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People in the news - Feb. 11, 2013

 IBJ Staff
February 9, 2013
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Advertising/Marketing/Public Relations
Raidious has promoted the following: Jim Hyslop, president; Ryan Smith, chief operating officer; and Brian Wyrick, chief technology officer. Lisa Manthei has joined as a production specialist, and Jamie Anderson has joined as an account executive.

Kara Wheat has joined Willow Marketing as graphic designer.

Angie Hibner has joined Element212 as vice president of marketing strategy.

Kaleigh Thorn has been promoted to an account representative and coordinator at K.H. Complete Advertising.

Civic/Not-for-Profit
Max Hank has been named a member of the Hendricks County Community Foundation advisory board.

The Arts Council of Indianapolis has added the following directors: Michael Huber, Indianapolis International Airport; Tanya Stuart Overdorf, Tanya S. Overdorf PC; Julie Reed, Simon Property Group; Angel Rivera, AMRB LLC; and Wayne Zink, Endangered Species Chocolate.

Finance
Michael E. Hoover has joined Argent Capital Management LLC as director of institutional sales.

Michael Charles has joined Wallington Asset Management as director of financial planning and portfolio manager.

Government
Rick Heimann has been named the new port director for the Port of Indiana-Burns Harbor.

Health Care
Little Star Center has named the following board of advisors: Dr. Patrick Friman, Dr. Dorothea Lerman, Dr. Dennis Reid, Dr. Mary Jane Weiss and Dr. Thomas Zane.

Media
Ron Broughton has joined WFYI Public Media as vice president and chief financial officer.

Restaurants
Zach Wilks has joined St. Elmo Steak House as mixologist.

Services
Phillip E. Chambers has been named president and CEO for The Townsend Corp.

Wendy Smith has been named director of talent acquisition at Stratosphere Quality.

Technology/Telecommunications
Indy IT Professionals has added the following: Dua Turkmani, business development specialist, and Christian Tysklind, Web/marketing guy. Sarah Keigley has been promoted to client services manager.

Doug Stump has joined TelSpan as sales manager.

James A. Bartek has joined Six Feet Up Inc. as director of marketing. Jen Mukes has joined as a sales support professional.

Transportation
Terry Mullins has joined MacAllister Transportation as transportation account manager.•
 

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  1. Apologies for the wall of text. I promise I had this nicely formatted in paragraphs in Notepad before pasting here.

  2. I believe that is incorrect Sir, the people's tax-dollars are NOT paying for the companies investment. Without the tax-break the company would be paying an ADDITIONAL $11.1 million in taxes ON TOP of their $22.5 Million investment (Building + IT), for a total of $33.6M or a 50% tax rate. Also, the article does not specify what the total taxes were BEFORE the break. Usually such a corporate tax-break is a 'discount' not a 100% wavier of tax obligations. For sake of example lets say the original taxes added up to $30M over 10 years. $12.5M, New Building $10.0M, IT infrastructure $30.0M, Total Taxes (Example Number) == $52.5M ININ's Cost - $1.8M /10 years, Tax Break (Building) - $0.75M /10 years, Tax Break (IT Infrastructure) - $8.6M /2 years, Tax Breaks (against Hiring Commitment: 430 new jobs /2 years) == 11.5M Possible tax breaks. ININ TOTAL COST: $41M Even if you assume a 100% break, change the '30.0M' to '11.5M' and you can see the Company will be paying a minimum of $22.5, out-of-pocket for their capital-investment - NOT the tax-payers. Also note, much of this money is being spent locally in Indiana and it is creating 430 jobs in your city. I admit I'm a little unclear which tax-breaks are allocated to exactly which expenses. Clearly this is all oversimplified but I think we have both made our points! :) Sorry for the long post.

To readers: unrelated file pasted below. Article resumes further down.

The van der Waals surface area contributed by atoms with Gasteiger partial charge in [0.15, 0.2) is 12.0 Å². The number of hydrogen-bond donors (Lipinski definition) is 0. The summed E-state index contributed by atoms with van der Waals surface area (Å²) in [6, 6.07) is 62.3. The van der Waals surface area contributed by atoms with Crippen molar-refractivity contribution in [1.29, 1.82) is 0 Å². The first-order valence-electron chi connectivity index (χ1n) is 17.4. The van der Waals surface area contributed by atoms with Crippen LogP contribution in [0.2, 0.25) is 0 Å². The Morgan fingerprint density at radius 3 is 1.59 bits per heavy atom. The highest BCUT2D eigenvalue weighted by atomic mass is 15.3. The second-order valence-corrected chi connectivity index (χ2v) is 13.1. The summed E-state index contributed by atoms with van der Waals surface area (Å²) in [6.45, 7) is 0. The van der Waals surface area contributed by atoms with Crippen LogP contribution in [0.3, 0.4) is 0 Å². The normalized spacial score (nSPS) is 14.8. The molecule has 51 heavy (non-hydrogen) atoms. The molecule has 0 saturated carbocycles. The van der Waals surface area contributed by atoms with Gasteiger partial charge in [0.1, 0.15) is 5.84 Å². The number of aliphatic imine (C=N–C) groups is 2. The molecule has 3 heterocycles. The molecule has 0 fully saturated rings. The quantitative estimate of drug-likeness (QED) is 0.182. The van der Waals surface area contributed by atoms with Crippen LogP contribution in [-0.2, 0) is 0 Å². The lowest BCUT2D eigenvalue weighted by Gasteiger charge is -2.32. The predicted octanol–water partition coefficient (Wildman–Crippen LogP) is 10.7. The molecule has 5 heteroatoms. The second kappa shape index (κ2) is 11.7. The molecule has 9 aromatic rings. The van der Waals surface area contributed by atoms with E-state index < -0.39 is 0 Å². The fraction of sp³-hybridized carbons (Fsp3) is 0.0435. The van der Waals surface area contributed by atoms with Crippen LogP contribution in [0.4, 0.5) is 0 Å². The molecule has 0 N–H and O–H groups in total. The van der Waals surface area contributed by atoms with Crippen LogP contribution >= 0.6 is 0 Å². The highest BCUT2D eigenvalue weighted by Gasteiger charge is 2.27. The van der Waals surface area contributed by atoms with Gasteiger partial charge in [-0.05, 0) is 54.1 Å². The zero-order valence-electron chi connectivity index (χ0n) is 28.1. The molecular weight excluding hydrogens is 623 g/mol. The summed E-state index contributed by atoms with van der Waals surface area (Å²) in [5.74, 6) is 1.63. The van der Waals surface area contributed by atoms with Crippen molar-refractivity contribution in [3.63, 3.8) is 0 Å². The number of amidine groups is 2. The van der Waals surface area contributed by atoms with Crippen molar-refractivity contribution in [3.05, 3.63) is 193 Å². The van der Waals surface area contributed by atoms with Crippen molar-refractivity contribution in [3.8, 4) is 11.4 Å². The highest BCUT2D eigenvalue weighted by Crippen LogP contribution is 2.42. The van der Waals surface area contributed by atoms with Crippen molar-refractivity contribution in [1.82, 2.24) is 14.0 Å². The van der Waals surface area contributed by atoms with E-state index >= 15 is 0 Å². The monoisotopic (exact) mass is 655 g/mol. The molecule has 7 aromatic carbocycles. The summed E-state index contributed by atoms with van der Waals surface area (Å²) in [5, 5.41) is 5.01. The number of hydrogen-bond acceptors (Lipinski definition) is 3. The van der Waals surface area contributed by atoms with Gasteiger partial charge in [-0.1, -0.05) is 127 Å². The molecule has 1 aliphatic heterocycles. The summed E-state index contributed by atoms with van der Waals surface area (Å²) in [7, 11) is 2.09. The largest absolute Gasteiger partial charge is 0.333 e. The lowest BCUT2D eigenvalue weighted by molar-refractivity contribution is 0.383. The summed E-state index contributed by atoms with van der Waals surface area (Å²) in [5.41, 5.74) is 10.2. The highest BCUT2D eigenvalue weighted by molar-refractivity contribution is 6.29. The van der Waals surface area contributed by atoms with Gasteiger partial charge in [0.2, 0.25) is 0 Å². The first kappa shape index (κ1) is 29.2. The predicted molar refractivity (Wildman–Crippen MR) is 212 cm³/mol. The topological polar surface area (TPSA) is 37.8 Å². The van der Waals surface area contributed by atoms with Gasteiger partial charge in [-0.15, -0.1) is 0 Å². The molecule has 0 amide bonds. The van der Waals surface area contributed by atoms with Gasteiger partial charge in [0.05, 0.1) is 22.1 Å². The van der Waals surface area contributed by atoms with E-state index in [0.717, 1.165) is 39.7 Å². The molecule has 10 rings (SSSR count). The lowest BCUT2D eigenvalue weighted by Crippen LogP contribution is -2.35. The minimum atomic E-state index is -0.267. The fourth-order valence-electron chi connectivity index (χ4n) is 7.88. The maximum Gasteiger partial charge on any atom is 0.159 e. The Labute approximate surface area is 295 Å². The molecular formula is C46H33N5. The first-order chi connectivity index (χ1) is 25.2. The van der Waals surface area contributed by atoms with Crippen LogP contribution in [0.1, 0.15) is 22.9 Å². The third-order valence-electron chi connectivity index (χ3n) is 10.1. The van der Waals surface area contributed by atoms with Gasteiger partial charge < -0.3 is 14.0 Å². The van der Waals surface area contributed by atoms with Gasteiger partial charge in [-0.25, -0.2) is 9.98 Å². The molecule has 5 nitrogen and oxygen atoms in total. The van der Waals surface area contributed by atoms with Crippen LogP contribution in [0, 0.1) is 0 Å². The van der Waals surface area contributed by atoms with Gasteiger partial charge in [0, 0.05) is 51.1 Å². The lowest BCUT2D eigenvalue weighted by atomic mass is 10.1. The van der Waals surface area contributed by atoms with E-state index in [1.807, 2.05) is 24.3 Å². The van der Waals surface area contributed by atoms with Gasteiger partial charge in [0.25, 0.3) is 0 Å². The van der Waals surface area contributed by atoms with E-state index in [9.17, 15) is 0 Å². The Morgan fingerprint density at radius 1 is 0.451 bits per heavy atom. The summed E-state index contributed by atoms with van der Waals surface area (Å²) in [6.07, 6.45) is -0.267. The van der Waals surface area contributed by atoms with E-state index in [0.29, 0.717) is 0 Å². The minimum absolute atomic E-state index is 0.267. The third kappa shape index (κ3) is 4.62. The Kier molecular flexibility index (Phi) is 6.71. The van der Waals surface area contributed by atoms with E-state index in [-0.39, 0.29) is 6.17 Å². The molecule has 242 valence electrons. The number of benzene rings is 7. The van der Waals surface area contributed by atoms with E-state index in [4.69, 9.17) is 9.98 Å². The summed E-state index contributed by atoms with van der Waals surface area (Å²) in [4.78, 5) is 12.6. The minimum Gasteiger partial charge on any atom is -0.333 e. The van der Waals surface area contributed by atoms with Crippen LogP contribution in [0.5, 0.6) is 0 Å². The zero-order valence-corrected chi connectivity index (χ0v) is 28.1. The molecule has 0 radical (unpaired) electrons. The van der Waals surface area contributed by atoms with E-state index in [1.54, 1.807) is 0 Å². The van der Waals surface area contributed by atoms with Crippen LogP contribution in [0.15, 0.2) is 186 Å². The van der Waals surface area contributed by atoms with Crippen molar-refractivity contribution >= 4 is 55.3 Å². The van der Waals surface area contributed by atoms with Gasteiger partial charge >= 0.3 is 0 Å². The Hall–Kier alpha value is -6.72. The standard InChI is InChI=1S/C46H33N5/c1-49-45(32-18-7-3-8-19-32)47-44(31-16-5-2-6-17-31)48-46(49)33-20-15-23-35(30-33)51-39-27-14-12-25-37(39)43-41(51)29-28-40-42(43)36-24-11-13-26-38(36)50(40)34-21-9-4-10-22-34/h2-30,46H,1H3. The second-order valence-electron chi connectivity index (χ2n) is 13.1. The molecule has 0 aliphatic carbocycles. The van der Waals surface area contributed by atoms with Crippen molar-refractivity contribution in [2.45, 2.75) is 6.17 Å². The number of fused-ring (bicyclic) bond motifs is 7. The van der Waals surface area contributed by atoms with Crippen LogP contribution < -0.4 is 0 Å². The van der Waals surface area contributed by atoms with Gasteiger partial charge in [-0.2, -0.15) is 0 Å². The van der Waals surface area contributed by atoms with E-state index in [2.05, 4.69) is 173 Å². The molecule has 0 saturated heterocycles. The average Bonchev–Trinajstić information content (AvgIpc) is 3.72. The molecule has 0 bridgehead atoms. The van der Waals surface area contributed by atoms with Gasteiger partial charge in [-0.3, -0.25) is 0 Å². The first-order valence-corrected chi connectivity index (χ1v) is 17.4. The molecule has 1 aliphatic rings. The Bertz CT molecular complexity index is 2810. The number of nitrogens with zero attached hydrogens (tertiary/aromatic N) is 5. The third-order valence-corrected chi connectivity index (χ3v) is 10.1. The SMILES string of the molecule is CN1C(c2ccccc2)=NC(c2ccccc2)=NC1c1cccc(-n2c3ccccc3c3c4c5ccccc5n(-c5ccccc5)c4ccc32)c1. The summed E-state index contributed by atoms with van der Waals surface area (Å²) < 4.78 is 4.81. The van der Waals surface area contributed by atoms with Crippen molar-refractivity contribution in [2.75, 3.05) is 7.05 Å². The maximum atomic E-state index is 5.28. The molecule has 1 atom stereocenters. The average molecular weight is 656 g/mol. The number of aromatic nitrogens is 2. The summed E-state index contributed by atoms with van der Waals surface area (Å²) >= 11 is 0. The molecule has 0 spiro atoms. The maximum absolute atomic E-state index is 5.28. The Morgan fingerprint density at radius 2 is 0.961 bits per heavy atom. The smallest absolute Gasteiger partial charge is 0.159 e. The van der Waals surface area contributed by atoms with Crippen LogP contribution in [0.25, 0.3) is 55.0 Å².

3. Clearly, there is a lack of a basic understanding of economics. It is not up to the company to decide what to pay its workers. If companies were able to decide how much to pay their workers then why wouldn't they pay everyone minimum wage? Why choose to pay $10 or $14 when they could pay $7? The answer is that companies DO NOT decide how much to pay workers. It is the market that dictates what a worker is worth and how much they should get paid. If Lowe's chooses to pay a call center worker $7 an hour it will not be able to hire anyone for the job, because all those people will work for someone else paying the market rate of $10-$14 an hour. This forces Lowes to pay its workers that much. Not because it wants to pay them that much out of the goodness of their heart, but because it has to pay them that much in order to stay competitive and attract good workers.

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  5. It is sad to see these races not have a full attendance. The Indy Car races are so much more exciting than Nascar. It seems to me the commenters here are still a little upset with Tony George from a move he made 20 years ago. It was his decision to make, not yours. He lost his position over it. But I believe the problem in all pro sports is the escalating price of admission. In todays economy, people have to pay much more for food and gas. The average fan cannot attend many events anymore. It's gotten priced out of most peoples budgets.

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